Alternative funding models such as public-private partnerships (PPP) have the potential to improve education standards at South Africa's poorer schools, if implemented clearly.
This is according to education professor, Ruksana Osman, who said that PPPs should be seen as different businesses offering various strengths and resources through communicative relationships, instead of the private sector rescuing under-resourced schools.
PPPs are absolutely essential if we want to advance the abilities of our children, the growth potential of the country, and improve the nation; but there has to be clear roles and responsibilities.— Prof. Ruksana Osman, Dean of Humanities at Wits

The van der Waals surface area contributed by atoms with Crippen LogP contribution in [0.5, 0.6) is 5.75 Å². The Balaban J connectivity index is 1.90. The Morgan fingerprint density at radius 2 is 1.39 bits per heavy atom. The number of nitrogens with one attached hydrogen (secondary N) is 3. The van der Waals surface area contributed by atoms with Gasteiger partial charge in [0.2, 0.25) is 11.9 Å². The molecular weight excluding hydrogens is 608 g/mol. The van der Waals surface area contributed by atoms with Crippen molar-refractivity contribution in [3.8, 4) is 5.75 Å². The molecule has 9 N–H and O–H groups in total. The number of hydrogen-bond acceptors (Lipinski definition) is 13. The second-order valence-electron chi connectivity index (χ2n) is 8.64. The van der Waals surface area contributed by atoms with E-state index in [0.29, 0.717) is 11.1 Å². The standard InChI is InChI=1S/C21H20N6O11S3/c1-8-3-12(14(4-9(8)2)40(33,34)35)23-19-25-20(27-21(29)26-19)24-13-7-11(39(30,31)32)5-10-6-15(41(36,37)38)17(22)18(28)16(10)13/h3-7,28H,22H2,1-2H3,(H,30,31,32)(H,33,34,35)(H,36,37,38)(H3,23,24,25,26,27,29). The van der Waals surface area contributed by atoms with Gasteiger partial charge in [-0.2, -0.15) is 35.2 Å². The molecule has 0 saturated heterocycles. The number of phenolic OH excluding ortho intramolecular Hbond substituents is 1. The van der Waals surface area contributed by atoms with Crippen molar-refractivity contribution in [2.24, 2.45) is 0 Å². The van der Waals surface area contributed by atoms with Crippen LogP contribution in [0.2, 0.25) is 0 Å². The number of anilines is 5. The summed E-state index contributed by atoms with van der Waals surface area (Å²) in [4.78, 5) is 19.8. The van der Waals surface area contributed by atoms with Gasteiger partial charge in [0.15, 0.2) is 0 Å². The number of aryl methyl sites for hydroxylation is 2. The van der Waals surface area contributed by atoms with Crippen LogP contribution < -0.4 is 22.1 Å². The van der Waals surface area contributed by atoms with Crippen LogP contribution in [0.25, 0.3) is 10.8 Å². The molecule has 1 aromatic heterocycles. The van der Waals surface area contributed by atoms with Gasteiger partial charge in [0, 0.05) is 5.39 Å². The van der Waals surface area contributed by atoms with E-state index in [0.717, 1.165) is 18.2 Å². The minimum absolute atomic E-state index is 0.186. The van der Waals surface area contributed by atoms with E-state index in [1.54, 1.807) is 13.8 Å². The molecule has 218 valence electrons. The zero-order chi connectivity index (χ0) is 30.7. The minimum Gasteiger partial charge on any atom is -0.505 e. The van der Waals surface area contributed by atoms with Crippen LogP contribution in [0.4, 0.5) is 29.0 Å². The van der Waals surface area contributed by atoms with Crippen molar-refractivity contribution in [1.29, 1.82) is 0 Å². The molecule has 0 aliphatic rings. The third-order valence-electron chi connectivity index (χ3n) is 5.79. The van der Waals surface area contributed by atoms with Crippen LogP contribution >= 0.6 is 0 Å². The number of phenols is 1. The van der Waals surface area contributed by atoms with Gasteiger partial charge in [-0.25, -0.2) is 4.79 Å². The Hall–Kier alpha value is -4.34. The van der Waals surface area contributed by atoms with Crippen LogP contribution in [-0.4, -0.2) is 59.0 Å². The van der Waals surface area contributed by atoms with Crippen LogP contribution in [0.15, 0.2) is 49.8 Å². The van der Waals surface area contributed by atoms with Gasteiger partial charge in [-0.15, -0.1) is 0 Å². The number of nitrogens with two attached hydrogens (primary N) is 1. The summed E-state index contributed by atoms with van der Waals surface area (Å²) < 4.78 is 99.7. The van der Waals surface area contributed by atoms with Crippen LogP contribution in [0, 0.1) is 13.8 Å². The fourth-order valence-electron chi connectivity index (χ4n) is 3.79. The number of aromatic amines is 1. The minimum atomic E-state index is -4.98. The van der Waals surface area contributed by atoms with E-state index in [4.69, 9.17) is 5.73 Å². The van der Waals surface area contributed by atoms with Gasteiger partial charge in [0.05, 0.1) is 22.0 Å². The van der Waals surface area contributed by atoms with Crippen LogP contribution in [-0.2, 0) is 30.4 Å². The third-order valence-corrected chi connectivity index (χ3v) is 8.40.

Listen to the conversation, with Katy Katopodis standing in, on The Redi Tlhabi Show:
Osman confirmed that results from international, standardised tests show that between 75% and 80% of South African schools are not able to impart the necessary skills to students.
Hi @KatyKatopodis! I agree with the prof it's high time we went back to basics and looked after our school system and education system.— kgoshi Kwena! (@ashley_mokwena) November 25, 2015